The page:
Posted on August 9, 2010 by Joe O.
Something is wrong, here. It’s suddenly become very normal to talk about marriage as a “right” and a “freedom” and that seems to me a rather impoverished way of talking about marriage. And yet, though one side (those opposed to gay marriage) often disagrees on marriage being a “right”, neither side can seem to get past this issue.
The “right” to be self-fulfilled
Let me try to articulate what I’m talking about: by talking about marriage as a freedom and a right, people are essentially drawing on a narrative like the very one I grew up with: when I marry, I want someone to whom I am physically and sexually attracted; I want someone who treats me well (in part because of their attraction to me) and who helps me reach my full potential as a person (can take me to the temple, etc); I want someone who cares for me like I care for them, who I can keep secrets with and who will share my life with me. I want… I want… I want…
Filed under: Politics, Relationships | Tagged: Celestial Kingdom, Church of Jesus Christ of Latter-day Saints, eternal marriage, gay marriage, gay marriage debate, Gender, marriage, marriage fulfillment, Mormons, Proposition 8, right to marriage, same-sex marriage, self-fulfillment, sexuality | 9 Comments »
Posted on February 25, 2010 by Joe O.
This is the final post in a five-part series on marriage, in case that wasn’t obvious in the title.
Thus far I have tried to make a case for difference in marriage, arguing that without confronting the fundamental differences symbolized by the sexual unity of male and female, we are less able to understand fully what it means to be charitable. In this final post, I will argue that defending marriage – and by association, charity – requires we defend difference.
Thus far, Latter-day Saints have put a lot of money and rhetoric into defending marriage, in particular against gay marriage. Perhaps the most notable example of this was the church’s recent campaign for Prop 8 in California. Though Prop 8 passed, we have seen since its passage that this “victory” for marriage cost more than just a lot of money. For the Latter-day Saint church in particular, the victory bordered on a public relations nightmare, with a lot of hate generated against the organization and its membership. Even worse, perhaps, was the division it caused within the membership.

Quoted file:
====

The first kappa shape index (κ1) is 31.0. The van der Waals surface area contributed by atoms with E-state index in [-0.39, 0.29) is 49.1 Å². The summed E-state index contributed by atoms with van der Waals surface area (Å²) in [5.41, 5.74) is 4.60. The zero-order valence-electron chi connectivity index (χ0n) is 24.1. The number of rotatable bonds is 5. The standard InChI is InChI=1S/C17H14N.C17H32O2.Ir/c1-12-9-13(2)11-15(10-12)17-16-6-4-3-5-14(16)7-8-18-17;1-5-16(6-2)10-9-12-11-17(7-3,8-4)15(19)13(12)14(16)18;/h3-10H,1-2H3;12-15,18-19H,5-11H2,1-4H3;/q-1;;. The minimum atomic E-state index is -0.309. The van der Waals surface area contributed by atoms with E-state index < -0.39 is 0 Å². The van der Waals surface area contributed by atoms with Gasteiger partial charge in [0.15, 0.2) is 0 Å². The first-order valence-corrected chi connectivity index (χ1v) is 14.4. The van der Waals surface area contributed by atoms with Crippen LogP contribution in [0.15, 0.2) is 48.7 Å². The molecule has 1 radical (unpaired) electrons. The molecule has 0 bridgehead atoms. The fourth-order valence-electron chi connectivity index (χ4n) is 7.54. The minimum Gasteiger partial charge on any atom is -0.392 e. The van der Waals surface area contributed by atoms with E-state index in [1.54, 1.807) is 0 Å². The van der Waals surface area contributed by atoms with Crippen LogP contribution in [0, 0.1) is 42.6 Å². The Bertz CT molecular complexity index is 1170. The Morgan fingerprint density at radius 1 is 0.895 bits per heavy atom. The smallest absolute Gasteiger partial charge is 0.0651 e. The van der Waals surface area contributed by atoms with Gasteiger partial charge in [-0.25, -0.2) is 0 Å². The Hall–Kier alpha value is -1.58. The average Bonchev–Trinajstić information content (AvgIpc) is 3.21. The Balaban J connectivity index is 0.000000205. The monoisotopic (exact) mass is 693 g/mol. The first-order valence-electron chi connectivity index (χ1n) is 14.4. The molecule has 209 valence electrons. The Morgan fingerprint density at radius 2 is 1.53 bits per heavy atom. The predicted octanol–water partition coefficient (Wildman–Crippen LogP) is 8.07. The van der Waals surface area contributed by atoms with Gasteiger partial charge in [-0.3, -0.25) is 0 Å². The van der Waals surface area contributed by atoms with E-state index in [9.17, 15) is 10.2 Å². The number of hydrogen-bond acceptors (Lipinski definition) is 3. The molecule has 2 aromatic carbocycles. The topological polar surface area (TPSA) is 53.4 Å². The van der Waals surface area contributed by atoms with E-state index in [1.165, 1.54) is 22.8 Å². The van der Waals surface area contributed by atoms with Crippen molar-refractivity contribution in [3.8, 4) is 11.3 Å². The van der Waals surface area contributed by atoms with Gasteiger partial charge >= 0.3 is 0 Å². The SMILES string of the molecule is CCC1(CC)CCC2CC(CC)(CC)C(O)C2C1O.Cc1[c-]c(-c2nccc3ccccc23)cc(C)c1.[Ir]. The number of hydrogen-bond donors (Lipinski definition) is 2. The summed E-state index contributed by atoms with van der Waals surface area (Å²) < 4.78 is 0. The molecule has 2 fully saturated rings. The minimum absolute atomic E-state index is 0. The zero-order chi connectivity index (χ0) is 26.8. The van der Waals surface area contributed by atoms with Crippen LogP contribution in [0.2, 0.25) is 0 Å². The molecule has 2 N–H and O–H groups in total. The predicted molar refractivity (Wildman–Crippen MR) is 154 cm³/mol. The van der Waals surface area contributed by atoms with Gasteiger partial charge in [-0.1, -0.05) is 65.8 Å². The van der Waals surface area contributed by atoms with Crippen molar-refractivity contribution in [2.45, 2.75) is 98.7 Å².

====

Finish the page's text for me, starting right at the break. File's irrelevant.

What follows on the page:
Filed under: Culture, Mormon Culture, Relationships, Uncategorized | Tagged: And They Were Not Ashamed, charity, Family, gay marriage, Gender, LDS Church, marriage, Mormon Culture, Proposition 8, same-sex marriage, sexuality, women | 73 Comments »
Posted on May 27, 2008 by Dennis
This post is adapted from a presentation I gave for the Psychology of Gender course I taught last year at BYU. Though it might not be clear at first, I conclude with some uniquely LDS themes.
Billy Joel is the master lyricist of the love song.
His love songs reflect a wide spectrum of feelings and attitudes about romantic relationships. We’re all familiar with “The Longest Time,” the prototypical song from the I’m-so-excited-to-be-back-in-love-again-and-I-don’t-care-what-happens genre. For his second wife, supermodel Christie Brinkley, there’s the upbeat 80s icon, “Uptown Girl.” And, of course, there are the touching tributes, “She’s Got a Way” and “Just the Way You Are,” that have been sung by men on many occasions to swoon their wives and girlfriends. Continue reading
Filed under: Music | Tagged: Adam and Eve, And So It Goes, Baby Grand, Beneficent Fall, benevolent sexism, Billy Joel, Christie Brinkley, David Archuleta, eternal marriage, Eve, Family, feminism, Garden of Eden, Gender, gods in embryo, Honesty, hostile sexism, Just the Way You Are, men and women, modern sexism, Mormon Culture, mysogny, Ray Charles, relationships, River of Dreams, romance, sex, sexism, She's Always a Woman, She's Got a Way, stereotypes, The Fall, The Longest Time, Uptown Girl, women | 8 Comments »